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Florida legal climate feels hellish

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  • | 11:00 a.m. January 8, 2016
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Florida gets no love from the American Tort Reform Foundation's latest Judicial Hellhole report.

The foundation, which has published the report every year since 2002, looks for jurisdictions where judges in civil cases systematically apply laws and court procedures in an unfair and unbalanced manner, generally to the disadvantage of defendants. Some jurisdictions on the list are states, others are individual counties or sections of law. The goal of the program, foundation officials say in a statement, is to highlight where there are issues nationally and encourage reforms, either through judges or a legislative remedy.

Florida, according to the new report, is the No. 3 hellhole in the country, behind only California and New York City asbestos litigation. The comments from the foundation on the Sunshine State are a scathing look at what it calls a court system dominated by plaintiffs' lawyers.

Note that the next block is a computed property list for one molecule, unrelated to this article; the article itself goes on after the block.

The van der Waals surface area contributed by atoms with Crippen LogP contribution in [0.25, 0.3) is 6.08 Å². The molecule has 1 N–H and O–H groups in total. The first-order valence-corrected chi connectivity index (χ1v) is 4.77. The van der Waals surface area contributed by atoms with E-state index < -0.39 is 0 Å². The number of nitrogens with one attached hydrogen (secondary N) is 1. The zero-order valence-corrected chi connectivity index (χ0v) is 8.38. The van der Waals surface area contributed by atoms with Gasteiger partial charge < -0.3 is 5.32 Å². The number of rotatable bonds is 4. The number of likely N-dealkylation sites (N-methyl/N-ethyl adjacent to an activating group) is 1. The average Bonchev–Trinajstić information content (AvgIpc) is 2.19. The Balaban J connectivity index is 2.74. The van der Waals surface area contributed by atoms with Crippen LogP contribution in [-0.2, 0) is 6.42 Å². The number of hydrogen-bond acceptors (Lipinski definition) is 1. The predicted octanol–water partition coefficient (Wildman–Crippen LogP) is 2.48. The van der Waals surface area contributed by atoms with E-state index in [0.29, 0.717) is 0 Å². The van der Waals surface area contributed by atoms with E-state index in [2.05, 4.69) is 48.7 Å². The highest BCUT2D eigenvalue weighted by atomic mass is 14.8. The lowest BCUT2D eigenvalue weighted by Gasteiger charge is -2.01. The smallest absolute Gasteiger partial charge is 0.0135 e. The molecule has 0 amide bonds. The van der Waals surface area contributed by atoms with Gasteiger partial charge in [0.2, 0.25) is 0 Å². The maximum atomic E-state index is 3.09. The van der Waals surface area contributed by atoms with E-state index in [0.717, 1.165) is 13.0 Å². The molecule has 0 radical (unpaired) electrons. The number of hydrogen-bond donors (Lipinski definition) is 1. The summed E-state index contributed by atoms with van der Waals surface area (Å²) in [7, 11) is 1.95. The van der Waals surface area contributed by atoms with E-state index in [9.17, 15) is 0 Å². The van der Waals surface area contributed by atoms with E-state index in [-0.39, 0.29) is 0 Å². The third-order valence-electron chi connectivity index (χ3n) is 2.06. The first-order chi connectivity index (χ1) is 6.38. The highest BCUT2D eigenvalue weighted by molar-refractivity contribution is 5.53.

“Those who do business, practice medicine or are otherwise unfortunate enough to be hit with a lawsuit in Florida are, by now, sadly familiar with the cycle,” the report states. “The Florida Supreme Court issues a liability-expanding ruling that is out of sync with courts in the rest of the country. Even when the state legislature, which is heavily influenced by trial lawyers, manages to enact reforms, the state's high court nullifies them in favor of boundless liability in the Sunshine State.”

The report adds that last year the Florida Supreme Court “kept a vague, plaintiff-friendly standard for assessing whether a product is defective, permitted inflated awards for future medical expenses and placed liability on landlords for the acts of criminals.”

Other areas that made the top 10 for hellholes on the foundation's list include Louisiana, Missouri and Madison County, Ill., in the southern part of the state, outside St. Louis.


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